The redshift-angular size relation (or angular size-redshift relation or angular diameter distance) is a function of redshift (or distance) that yields a ratio associated with that redshift. The ratio is that of an object's (e.g., galaxy's) width versus the angle that it traverses over the celestial sphere at that redshift. In Euclidean space, such a ratio is straight-forward, but given the universe's overall expansion and curvature, and that long-distance observations look backward in time, this function is not so straight-forward and is of interest. Functions can be derived for various Lambda-CDM model parameters and Friedmann models, and observations and analysis revealing the actual relation can be used to select and tweak such models.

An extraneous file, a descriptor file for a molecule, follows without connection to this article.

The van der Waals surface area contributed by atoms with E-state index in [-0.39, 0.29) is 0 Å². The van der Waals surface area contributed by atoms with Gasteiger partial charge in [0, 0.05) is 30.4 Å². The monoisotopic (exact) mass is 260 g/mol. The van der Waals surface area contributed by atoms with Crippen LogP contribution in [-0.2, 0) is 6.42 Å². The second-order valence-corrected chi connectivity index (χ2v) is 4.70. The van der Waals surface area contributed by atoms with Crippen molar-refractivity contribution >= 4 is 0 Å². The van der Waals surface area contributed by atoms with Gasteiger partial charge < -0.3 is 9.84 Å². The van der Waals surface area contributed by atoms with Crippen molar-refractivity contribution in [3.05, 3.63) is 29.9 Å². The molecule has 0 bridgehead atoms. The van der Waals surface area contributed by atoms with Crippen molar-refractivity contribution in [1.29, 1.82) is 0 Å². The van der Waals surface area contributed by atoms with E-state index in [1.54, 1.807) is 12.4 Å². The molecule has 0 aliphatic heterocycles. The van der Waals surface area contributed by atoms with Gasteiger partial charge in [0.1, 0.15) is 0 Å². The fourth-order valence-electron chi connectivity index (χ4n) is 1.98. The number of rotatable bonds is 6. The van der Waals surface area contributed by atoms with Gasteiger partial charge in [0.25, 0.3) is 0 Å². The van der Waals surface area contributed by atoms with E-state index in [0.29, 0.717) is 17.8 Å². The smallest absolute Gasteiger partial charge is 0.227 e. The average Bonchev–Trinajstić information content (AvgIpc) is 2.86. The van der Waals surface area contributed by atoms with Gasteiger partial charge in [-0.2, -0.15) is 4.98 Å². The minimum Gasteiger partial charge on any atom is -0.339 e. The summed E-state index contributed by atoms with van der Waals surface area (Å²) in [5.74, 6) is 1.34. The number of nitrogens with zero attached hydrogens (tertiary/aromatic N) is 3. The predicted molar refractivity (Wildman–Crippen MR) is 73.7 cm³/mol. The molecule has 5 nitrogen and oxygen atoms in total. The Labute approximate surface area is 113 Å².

One strategy is to compare the brightness with the angular size of distant galaxies, e.g., by measuring the angular size of the brightest galaxies (radio galaxies are suitable) at various redshifts, assuming they would have similar size. Other proxies for size have been tried, including some function of brightness, and also additional galaxy characteristics.
The models under consideration as well as observation indicate that beyond a certain redshift/distance, the angle no longer decreases with smaller with distance, but actually increases. While this is non-intuitive if your intuition takes Euclidean space as its basis, the universe was much smaller then, yet is spread over the entire celestial sphere, so objects must appear "larger". And despite appearing "larger" to us, they still appear dimmer with distance because their light broadcast in all directions must eventually span our current larger universe.